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Quashing public financing for corrupt developers at heart of bill

Public financing of housing construction projects is fueling exploitation in Minnesota.

So says Rep. Michael Howard (DFL-Richfield), who sponsors HF4569 that would require contractors receiving state financial assistance or tax credits to pay their workers a prevailing wage. It would only apply to housing projects of 10 or more units.

Should they fail to do so, they would be disallowed further public financing opportunities on projects allocated federal low-income housing tax credits by the Housing Finance Agency.

The House Housing Finance and Policy Committee approved the bill and sent it to the House Judiciary Finance and Civil Law Committee Tuesday.

“We’re talking about contractors who have refused to pay their workers’ wages and offered them illegal drugs instead, or used child labor, or threatened to fire a woman for reporting sexual assault on the job, or covering up serious workplace injuries,” said Jake Schwitzer, executive director of North Star Policy Action.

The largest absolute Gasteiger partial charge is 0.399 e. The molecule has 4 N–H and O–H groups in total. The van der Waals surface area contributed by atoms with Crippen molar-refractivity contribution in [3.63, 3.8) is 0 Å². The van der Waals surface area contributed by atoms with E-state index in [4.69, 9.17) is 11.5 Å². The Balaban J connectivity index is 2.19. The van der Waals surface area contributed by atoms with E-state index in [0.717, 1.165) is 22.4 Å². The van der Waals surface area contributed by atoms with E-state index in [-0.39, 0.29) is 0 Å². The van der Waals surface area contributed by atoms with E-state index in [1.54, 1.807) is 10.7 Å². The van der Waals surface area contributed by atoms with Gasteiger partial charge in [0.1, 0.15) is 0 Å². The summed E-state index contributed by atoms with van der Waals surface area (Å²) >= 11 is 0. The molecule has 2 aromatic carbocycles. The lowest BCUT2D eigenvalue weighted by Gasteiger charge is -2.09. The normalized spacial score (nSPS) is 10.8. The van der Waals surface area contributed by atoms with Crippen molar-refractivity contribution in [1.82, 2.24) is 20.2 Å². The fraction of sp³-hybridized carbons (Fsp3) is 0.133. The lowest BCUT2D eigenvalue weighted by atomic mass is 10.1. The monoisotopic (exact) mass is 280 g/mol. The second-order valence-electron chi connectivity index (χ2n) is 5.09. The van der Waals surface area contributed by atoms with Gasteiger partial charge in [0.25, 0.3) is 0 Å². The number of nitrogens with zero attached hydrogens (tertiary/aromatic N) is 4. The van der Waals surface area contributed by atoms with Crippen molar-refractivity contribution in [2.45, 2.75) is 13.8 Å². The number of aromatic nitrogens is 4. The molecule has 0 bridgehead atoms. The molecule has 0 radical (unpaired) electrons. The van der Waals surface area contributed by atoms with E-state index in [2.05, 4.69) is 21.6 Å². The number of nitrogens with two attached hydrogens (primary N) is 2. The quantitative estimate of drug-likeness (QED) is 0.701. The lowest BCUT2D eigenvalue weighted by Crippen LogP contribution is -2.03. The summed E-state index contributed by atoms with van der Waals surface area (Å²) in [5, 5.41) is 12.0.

More than $84 million in taxpayers’ subsidies have gone to contractors with proven or alleged labor violations, he said.

Most Housing Finance Agency projects are subject to prevailing wage, but a loophole exists when it comes to housing projects built under the Low-Income Housing Tax Credit program and with local tax increment financing. 

Howard said developers would be required to provide a list of the contractors and subcontractors they’re working with, including those that have a history of poor labor practices.

“What we see here is a bill that would help us ensure that when we’re building homes that are affordable and that we’re doing so with respect and dignity for the workers that are building them,” Howard said.

Not every person who testified favored the bill.

Jon Boesche, director of government and public affairs for Associated Builders and Contractors of Minnesota, said it would drive up the cost of multifamily housing.

Rep. Brian Johnson (R-Cambridge) likes the concept of the bill but is concerned developers will be held liable for the actions of contractors and subcontractors. This would make matters worse at a time when the state is facing a shortage of 100,000 housing units, he said. 

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